Harvey Burgess Eggleston, the 5th child of Samuel and Lurania Powers Burgess Eggleston, was born February 8, 1836, In Sempronius, Cayuga County, New York. He was named for his grandfather Harvey Burgess. His parents lost their first 2 sons as infants, so when Harvey was born he had two older brothers.

 

Family Bible birth of Harvey Burgess Eggleston

The birth date of Harvey Burgess Eggleston was recorded in the Eggleston Family Bible – bottom on the left

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2001 An Eggleston Genealogy Odyssey – Part 1 to Iowa

I learned a great deal about our family history during a 2001 road trip tracing our family’s migration route in reverse – An Eggleston Genealogy Odyssey.

The Eggleston Genealogy Odyssey Begins

Eggleston Genealogy transportation

This is the only photo I took of the motorhome on the trip. Skaneateles Lake is in the background

In August 2001, I invited myself on a journey with my Dad. Mom passed away in November 2000. She and Dad had traveled around much of the country in their motorhome. That summer, Dad wanted to drive to New Hampshire to visit my sister. It was a trip he had made several times with Mom, but I was concerned about him traveling that far by himself. (He later made many solitary trips – just not that far) I also was up for a visit with my sister. We learned that my other sister would be staying with them for a while in between moves, so it was a 2 for 1. After doing a good decade of genealogy research, I saw an opportunity to see some of the places our ancestors had lived. I eagerly offered to accompany Dad so he wouldn’t be lonely on this trip. Thus began a journey to a family reunion which traced our family’s migration route across the country – in reverse. A journey back to our beginnings, almost.

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The Very Brief Life of Samuel Eggleston IV

January 16th marks the anniversary of the birth of Samuel Eggleston, son of Samuel and Lurania Powers Burgess Eggleston. His birth, life and death occurred during a very dark time and place in the lives of his family and the larger community of Latter-day Saints. Early in 1846, the Saints were forced to leave their homes in Nauvoo, Illinois. The Eggleston family were not among the first to leave. They stayed until sometime in the spring of 1846 according to Samuel’s account. They may have stayed longer than others for financial reasons, or to help with the completion of the Temple which was dedicated May 1, 1846.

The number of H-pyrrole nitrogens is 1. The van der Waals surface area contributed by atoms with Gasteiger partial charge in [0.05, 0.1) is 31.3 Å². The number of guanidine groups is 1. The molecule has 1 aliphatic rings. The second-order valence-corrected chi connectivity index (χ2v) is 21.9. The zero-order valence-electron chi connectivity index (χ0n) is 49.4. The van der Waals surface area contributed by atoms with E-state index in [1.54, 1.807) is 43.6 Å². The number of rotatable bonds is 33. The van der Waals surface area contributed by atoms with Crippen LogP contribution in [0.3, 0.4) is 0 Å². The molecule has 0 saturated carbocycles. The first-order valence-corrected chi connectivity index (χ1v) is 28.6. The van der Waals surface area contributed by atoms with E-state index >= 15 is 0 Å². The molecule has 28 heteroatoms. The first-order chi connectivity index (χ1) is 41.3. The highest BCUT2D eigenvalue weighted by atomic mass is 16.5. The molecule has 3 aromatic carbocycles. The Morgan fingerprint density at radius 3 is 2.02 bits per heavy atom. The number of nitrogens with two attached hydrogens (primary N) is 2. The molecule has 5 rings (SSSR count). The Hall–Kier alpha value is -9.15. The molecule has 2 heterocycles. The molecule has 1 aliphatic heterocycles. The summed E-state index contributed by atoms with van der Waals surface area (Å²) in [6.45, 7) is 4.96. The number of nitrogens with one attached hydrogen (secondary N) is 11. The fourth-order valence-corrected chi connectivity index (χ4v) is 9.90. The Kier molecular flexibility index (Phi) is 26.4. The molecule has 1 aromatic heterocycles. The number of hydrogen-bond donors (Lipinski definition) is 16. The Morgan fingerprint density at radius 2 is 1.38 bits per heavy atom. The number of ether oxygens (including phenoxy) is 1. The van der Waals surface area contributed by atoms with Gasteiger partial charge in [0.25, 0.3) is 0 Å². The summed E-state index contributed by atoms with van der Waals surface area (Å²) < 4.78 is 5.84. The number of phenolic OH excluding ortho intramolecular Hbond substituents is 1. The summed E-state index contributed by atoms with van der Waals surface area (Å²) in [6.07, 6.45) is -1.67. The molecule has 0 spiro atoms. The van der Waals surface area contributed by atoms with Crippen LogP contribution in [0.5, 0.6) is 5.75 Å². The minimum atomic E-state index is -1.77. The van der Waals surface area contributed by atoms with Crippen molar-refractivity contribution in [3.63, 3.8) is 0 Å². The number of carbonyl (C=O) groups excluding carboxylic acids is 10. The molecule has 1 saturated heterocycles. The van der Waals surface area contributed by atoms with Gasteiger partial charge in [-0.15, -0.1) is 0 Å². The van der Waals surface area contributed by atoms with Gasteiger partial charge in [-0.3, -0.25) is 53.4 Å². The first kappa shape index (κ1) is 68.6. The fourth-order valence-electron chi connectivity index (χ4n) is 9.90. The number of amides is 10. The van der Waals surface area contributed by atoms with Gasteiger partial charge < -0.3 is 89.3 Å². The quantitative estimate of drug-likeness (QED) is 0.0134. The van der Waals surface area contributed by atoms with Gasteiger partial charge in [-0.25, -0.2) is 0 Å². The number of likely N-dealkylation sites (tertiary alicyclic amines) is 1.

The Egglestons traveled to Winter Quarters in Nebraska, where the Saints had gathered to prepare to go further west. Small cabins were built where they spent a miserable winter. There was inadequate food for the many refugees camped there. There was also much disease which was easily spread. Many people died during that year, especially the very young and very old.

Birth of baby Samuel to Lurania and Samuel Eggleston

Lurania Powers Burgess Eggleston

Lurania Powers Burgess Eggleston

Lurania Powers Burgess Eggleston, who was 38 years old at that time, gave birth to a son on the bleak winter day of January 16th. Patty Sessions was a prominent midwife during that time. Fortunately for us, she kept records in her diary and an account book. Her notation under the date of 16 January was “Put sister Eggleston to bed with a son Samuel E.” “Putting to bed” was her way of noting the confinement and delivery of a baby. Patty’s account book showed that Samuel Eggleston paid $2.00 for her services January 16.

The birth of this child must have brought great joy to the family at a time of great suffering. He was given the name of his father – Samuel. He may have also been named after Samuel H. Smith who along with Orson Hyde had introduced the family to the Restored Gospel. (They had named their last born son Orson Hyde Eggleston)